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Molecular characterization of a human immunoglobulin G4 antibody specific for the major birch pollen allergen, Bet v 1

Authors

  • S. Flicker,

    1. Division of Immunopathology, Department of Pathophysiology, Center for Physiology and Pathophysiology, Medical University of Vienna, Waehringer Guertel, Vienna, Austria
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  • P. Steinberger,

    1. Division of Immunopathology, Department of Pathophysiology, Center for Physiology and Pathophysiology, Medical University of Vienna, Waehringer Guertel, Vienna, Austria
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  • P. B. Eibensteiner,

    1. Division of Immunopathology, Department of Pathophysiology, Center for Physiology and Pathophysiology, Medical University of Vienna, Waehringer Guertel, Vienna, Austria
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  • S. Lebecque,

    1. Laboratory for Immunological Research, Schering-Plough, Dardilly, France
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  • D. Kraft,

    1. Division of Immunopathology, Department of Pathophysiology, Center for Physiology and Pathophysiology, Medical University of Vienna, Waehringer Guertel, Vienna, Austria
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  • R. Valenta

    1. Division of Immunopathology, Department of Pathophysiology, Center for Physiology and Pathophysiology, Medical University of Vienna, Waehringer Guertel, Vienna, Austria
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Correspondence:
Rudolf Valenta, Christian Doppler Laboratory for Allergy Research, Division of Immunopathology, Department of Pathophysiology, Center for Physiology and Pathophysiology, Medical University of Vienna, Waehringer Guertel 18-20, A-1090 Vienna, Austria.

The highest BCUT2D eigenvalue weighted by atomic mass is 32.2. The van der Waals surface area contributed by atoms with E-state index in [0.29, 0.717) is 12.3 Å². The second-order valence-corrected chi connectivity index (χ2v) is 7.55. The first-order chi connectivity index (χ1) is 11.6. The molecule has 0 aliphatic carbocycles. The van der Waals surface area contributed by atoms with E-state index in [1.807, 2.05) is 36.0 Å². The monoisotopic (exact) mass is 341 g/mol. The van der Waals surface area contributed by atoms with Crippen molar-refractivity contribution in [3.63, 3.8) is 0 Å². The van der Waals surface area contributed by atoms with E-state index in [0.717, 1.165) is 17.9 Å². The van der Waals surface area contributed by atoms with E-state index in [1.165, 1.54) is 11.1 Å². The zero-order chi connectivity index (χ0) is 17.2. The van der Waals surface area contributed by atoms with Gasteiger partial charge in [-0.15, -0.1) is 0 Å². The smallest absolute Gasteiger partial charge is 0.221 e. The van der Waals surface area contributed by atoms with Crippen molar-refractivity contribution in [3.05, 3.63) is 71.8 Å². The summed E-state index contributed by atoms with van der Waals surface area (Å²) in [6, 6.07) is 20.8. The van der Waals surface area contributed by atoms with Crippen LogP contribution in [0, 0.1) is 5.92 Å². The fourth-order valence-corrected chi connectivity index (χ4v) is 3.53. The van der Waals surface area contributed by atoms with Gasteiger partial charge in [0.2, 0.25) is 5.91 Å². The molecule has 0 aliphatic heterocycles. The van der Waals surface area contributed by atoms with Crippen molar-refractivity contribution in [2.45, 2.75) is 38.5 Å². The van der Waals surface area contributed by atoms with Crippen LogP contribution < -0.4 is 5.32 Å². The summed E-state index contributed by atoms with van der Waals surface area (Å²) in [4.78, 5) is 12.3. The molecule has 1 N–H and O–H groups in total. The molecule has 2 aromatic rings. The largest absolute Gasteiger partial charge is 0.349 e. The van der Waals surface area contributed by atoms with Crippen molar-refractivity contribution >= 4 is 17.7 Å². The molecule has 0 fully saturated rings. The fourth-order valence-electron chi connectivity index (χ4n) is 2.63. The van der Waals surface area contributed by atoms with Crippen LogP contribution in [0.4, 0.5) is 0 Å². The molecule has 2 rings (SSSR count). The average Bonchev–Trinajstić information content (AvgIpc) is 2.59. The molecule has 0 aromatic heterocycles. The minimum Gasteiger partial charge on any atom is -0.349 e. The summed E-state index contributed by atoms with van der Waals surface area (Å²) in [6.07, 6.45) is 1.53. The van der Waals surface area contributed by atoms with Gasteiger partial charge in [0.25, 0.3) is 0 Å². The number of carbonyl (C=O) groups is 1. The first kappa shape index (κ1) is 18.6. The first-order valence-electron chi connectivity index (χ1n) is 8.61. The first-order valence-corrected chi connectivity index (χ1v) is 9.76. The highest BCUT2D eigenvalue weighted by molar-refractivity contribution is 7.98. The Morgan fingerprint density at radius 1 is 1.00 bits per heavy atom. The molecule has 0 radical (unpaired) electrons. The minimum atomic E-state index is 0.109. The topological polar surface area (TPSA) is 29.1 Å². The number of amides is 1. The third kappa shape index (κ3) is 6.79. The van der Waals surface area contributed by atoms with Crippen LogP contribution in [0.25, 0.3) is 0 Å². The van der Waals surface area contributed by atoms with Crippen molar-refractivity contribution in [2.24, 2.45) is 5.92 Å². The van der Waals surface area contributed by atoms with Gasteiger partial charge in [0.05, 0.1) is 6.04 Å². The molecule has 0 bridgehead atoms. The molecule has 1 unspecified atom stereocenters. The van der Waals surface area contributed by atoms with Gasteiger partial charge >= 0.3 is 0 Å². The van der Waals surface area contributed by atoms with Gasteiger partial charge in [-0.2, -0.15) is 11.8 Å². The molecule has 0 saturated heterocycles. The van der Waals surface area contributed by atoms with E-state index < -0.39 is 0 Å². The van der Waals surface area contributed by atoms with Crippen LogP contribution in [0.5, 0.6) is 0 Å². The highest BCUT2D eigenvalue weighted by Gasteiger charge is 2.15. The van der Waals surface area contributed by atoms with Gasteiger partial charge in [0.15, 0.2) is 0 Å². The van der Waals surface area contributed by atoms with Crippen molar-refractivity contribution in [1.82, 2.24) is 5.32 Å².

E-mail: rudolf.valenta@meduniwien.ac.at

Summary

Background Allergen-specific IgG4 antibodies induced by specific immunotherapy are thought to represent a protective immune response.

Objective Our aim was the molecular characterization of a human IgG4 antibody (BAB5) specific for the major birch pollen allergen Bet v 1 that was derived from an immunotherapy-treated patient.

Methods The cDNA coding for BAB5 was obtained by reverse transcriptase-PCR from the BAB5-producing cell line, compared with the germ line sequences and was expressed as a soluble antibody fragment in Escherichia coli. The epitope specificity and cross-reactivity of BAB5 were investigated with recombinant and synthetic Bet v 1 fragments and Bet v 1 homologous allergens from pollen. The ability of BAB5 to block allergic patients IgE was determined by competition experiments and sandwich ELISA.

Results BAB5 is an affinity-matured Bet v 1-specific IgG4 antibody that reacts exclusively with Bet v 1 but not with Bet v 1-related allergens. Unlike an earlier-described monoclonal IgG1-blocking antibody, BAB1, which had been isolated from the same patient, BAB5 did not block allergic patients' IgE reactivity to Bet v 1.

Conclusion Our study demonstrates that not all allergen-specific IgG antibodies inhibit IgE recognition of allergens and can contribute to the success of immunotherapy. The epitope specificity and affinity of IgG antibodies but not their isotype are decisive for their protective activity.

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